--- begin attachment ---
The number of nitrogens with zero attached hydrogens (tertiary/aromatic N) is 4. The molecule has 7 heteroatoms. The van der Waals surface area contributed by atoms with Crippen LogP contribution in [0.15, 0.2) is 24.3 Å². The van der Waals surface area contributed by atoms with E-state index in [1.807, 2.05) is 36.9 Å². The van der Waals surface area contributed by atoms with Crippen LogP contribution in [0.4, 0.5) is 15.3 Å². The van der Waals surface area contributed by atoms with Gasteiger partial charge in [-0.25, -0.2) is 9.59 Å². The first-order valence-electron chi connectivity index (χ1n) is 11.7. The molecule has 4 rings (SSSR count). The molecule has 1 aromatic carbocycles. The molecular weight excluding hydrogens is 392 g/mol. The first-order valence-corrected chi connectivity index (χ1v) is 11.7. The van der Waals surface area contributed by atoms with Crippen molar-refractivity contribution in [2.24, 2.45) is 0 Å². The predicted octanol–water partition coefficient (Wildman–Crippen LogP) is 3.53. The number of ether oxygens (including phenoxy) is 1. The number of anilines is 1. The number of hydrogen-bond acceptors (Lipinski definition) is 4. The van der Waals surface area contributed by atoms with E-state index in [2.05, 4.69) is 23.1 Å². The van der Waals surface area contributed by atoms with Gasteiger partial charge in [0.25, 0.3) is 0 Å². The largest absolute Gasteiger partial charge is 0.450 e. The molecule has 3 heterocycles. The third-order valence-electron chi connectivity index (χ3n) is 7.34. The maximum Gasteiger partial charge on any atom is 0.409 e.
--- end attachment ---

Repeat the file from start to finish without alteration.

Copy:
The number of nitrogens with zero attached hydrogens (tertiary/aromatic N) is 4. The molecule has 7 heteroatoms. The van der Waals surface area contributed by atoms with Crippen LogP contribution in [0.15, 0.2) is 24.3 Å². The van der Waals surface area contributed by atoms with E-state index in [1.807, 2.05) is 36.9 Å². The van der Waals surface area contributed by atoms with Crippen LogP contribution in [0.4, 0.5) is 15.3 Å². The van der Waals surface area contributed by atoms with Gasteiger partial charge in [-0.25, -0.2) is 9.59 Å². The first-order valence-electron chi connectivity index (χ1n) is 11.7. The molecule has 4 rings (SSSR count). The molecule has 1 aromatic carbocycles. The molecular weight excluding hydrogens is 392 g/mol. The first-order valence-corrected chi connectivity index (χ1v) is 11.7. The van der Waals surface area contributed by atoms with Crippen molar-refractivity contribution in [2.24, 2.45) is 0 Å². The predicted octanol–water partition coefficient (Wildman–Crippen LogP) is 3.53. The number of ether oxygens (including phenoxy) is 1. The number of anilines is 1. The number of hydrogen-bond acceptors (Lipinski definition) is 4. The van der Waals surface area contributed by atoms with E-state index in [2.05, 4.69) is 23.1 Å². The van der Waals surface area contributed by atoms with Gasteiger partial charge in [0.25, 0.3) is 0 Å². The largest absolute Gasteiger partial charge is 0.450 e. The molecule has 3 heterocycles. The third-order valence-electron chi connectivity index (χ3n) is 7.34. The maximum Gasteiger partial charge on any atom is 0.409 e.